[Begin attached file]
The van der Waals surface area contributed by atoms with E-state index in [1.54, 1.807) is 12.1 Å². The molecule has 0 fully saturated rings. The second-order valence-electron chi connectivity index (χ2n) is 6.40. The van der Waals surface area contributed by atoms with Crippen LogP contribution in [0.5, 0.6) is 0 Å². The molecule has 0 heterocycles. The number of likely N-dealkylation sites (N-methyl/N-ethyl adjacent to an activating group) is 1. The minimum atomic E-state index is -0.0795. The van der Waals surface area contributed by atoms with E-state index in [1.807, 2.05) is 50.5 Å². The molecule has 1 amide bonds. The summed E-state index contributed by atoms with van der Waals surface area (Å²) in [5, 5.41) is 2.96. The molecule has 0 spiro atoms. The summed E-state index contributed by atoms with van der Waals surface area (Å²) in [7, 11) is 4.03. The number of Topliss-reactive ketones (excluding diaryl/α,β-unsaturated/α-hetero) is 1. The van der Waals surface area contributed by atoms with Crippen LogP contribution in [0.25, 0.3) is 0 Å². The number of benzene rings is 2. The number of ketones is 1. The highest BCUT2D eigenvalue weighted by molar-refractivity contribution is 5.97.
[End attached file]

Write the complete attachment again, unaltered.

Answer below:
The van der Waals surface area contributed by atoms with E-state index in [1.54, 1.807) is 12.1 Å². The molecule has 0 fully saturated rings. The second-order valence-electron chi connectivity index (χ2n) is 6.40. The van der Waals surface area contributed by atoms with Crippen LogP contribution in [0.5, 0.6) is 0 Å². The molecule has 0 heterocycles. The number of likely N-dealkylation sites (N-methyl/N-ethyl adjacent to an activating group) is 1. The minimum atomic E-state index is -0.0795. The van der Waals surface area contributed by atoms with E-state index in [1.807, 2.05) is 50.5 Å². The molecule has 1 amide bonds. The summed E-state index contributed by atoms with van der Waals surface area (Å²) in [5, 5.41) is 2.96. The molecule has 0 spiro atoms. The summed E-state index contributed by atoms with van der Waals surface area (Å²) in [7, 11) is 4.03. The number of Topliss-reactive ketones (excluding diaryl/α,β-unsaturated/α-hetero) is 1. The van der Waals surface area contributed by atoms with Crippen LogP contribution in [0.25, 0.3) is 0 Å². The number of benzene rings is 2. The number of ketones is 1. The highest BCUT2D eigenvalue weighted by molar-refractivity contribution is 5.97.